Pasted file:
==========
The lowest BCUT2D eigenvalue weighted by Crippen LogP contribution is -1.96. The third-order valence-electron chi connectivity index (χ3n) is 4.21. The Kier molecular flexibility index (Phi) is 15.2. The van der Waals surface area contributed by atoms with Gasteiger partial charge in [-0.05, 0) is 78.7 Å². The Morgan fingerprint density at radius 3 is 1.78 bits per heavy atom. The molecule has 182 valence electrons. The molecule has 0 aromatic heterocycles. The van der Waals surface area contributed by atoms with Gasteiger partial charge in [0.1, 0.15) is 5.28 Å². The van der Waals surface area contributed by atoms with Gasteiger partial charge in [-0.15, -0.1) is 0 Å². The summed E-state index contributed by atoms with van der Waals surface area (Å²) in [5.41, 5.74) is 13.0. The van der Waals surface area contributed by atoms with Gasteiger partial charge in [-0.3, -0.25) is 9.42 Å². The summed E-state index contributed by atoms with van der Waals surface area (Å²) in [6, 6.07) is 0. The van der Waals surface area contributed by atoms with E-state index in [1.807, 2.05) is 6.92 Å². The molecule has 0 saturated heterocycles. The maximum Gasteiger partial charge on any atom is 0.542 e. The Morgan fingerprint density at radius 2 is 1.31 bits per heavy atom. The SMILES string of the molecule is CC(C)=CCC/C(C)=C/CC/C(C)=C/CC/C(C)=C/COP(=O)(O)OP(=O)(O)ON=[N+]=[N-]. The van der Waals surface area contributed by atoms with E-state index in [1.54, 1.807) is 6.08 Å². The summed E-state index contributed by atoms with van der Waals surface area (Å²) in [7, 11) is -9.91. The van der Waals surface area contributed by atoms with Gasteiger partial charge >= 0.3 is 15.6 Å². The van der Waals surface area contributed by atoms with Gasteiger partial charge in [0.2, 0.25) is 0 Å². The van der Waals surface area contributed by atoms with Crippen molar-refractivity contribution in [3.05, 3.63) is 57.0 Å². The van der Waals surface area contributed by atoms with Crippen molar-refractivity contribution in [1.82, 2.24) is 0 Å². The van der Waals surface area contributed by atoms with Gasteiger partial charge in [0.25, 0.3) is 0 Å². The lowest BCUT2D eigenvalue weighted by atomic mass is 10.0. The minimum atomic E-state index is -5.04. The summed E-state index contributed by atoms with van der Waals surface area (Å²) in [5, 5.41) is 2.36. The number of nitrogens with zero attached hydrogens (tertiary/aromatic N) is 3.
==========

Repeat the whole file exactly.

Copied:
The lowest BCUT2D eigenvalue weighted by Crippen LogP contribution is -1.96. The third-order valence-electron chi connectivity index (χ3n) is 4.21. The Kier molecular flexibility index (Phi) is 15.2. The van der Waals surface area contributed by atoms with Gasteiger partial charge in [-0.05, 0) is 78.7 Å². The Morgan fingerprint density at radius 3 is 1.78 bits per heavy atom. The molecule has 182 valence electrons. The molecule has 0 aromatic heterocycles. The van der Waals surface area contributed by atoms with Gasteiger partial charge in [0.1, 0.15) is 5.28 Å². The van der Waals surface area contributed by atoms with Gasteiger partial charge in [-0.15, -0.1) is 0 Å². The summed E-state index contributed by atoms with van der Waals surface area (Å²) in [5.41, 5.74) is 13.0. The van der Waals surface area contributed by atoms with Gasteiger partial charge in [-0.3, -0.25) is 9.42 Å². The summed E-state index contributed by atoms with van der Waals surface area (Å²) in [6, 6.07) is 0. The van der Waals surface area contributed by atoms with E-state index in [1.807, 2.05) is 6.92 Å². The molecule has 0 saturated heterocycles. The maximum Gasteiger partial charge on any atom is 0.542 e. The Morgan fingerprint density at radius 2 is 1.31 bits per heavy atom. The SMILES string of the molecule is CC(C)=CCC/C(C)=C/CC/C(C)=C/CC/C(C)=C/COP(=O)(O)OP(=O)(O)ON=[N+]=[N-]. The van der Waals surface area contributed by atoms with E-state index in [1.54, 1.807) is 6.08 Å². The summed E-state index contributed by atoms with van der Waals surface area (Å²) in [7, 11) is -9.91. The van der Waals surface area contributed by atoms with Gasteiger partial charge >= 0.3 is 15.6 Å². The van der Waals surface area contributed by atoms with Gasteiger partial charge in [0.2, 0.25) is 0 Å². The van der Waals surface area contributed by atoms with Crippen molar-refractivity contribution in [3.05, 3.63) is 57.0 Å². The van der Waals surface area contributed by atoms with Crippen molar-refractivity contribution in [1.82, 2.24) is 0 Å². The van der Waals surface area contributed by atoms with Gasteiger partial charge in [0.25, 0.3) is 0 Å². The lowest BCUT2D eigenvalue weighted by atomic mass is 10.0. The minimum atomic E-state index is -5.04. The summed E-state index contributed by atoms with van der Waals surface area (Å²) in [5, 5.41) is 2.36. The number of nitrogens with zero attached hydrogens (tertiary/aromatic N) is 3.